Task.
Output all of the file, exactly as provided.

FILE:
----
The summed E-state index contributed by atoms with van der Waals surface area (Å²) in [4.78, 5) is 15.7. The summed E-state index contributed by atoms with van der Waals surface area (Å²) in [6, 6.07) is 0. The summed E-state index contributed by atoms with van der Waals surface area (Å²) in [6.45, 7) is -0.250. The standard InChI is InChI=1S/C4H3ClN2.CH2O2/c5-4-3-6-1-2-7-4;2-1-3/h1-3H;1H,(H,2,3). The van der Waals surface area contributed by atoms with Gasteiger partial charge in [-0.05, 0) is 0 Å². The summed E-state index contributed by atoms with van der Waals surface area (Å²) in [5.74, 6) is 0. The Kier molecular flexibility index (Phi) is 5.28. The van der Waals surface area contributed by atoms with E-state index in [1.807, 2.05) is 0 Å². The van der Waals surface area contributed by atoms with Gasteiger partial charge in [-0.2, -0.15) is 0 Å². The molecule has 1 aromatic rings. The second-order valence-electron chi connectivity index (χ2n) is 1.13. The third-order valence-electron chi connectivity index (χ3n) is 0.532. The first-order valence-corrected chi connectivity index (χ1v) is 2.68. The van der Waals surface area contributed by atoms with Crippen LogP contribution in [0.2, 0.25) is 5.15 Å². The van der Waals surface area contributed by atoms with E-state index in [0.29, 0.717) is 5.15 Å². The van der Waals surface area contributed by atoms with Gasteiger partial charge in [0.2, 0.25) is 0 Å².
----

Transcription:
The summed E-state index contributed by atoms with van der Waals surface area (Å²) in [4.78, 5) is 15.7. The summed E-state index contributed by atoms with van der Waals surface area (Å²) in [6, 6.07) is 0. The summed E-state index contributed by atoms with van der Waals surface area (Å²) in [6.45, 7) is -0.250. The standard InChI is InChI=1S/C4H3ClN2.CH2O2/c5-4-3-6-1-2-7-4;2-1-3/h1-3H;1H,(H,2,3). The van der Waals surface area contributed by atoms with Gasteiger partial charge in [-0.05, 0) is 0 Å². The summed E-state index contributed by atoms with van der Waals surface area (Å²) in [5.74, 6) is 0. The Kier molecular flexibility index (Phi) is 5.28. The van der Waals surface area contributed by atoms with E-state index in [1.807, 2.05) is 0 Å². The van der Waals surface area contributed by atoms with Gasteiger partial charge in [-0.2, -0.15) is 0 Å². The molecule has 1 aromatic rings. The second-order valence-electron chi connectivity index (χ2n) is 1.13. The third-order valence-electron chi connectivity index (χ3n) is 0.532. The first-order valence-corrected chi connectivity index (χ1v) is 2.68. The van der Waals surface area contributed by atoms with Crippen LogP contribution in [0.2, 0.25) is 5.15 Å². The van der Waals surface area contributed by atoms with E-state index in [0.29, 0.717) is 5.15 Å². The van der Waals surface area contributed by atoms with Gasteiger partial charge in [0.2, 0.25) is 0 Å².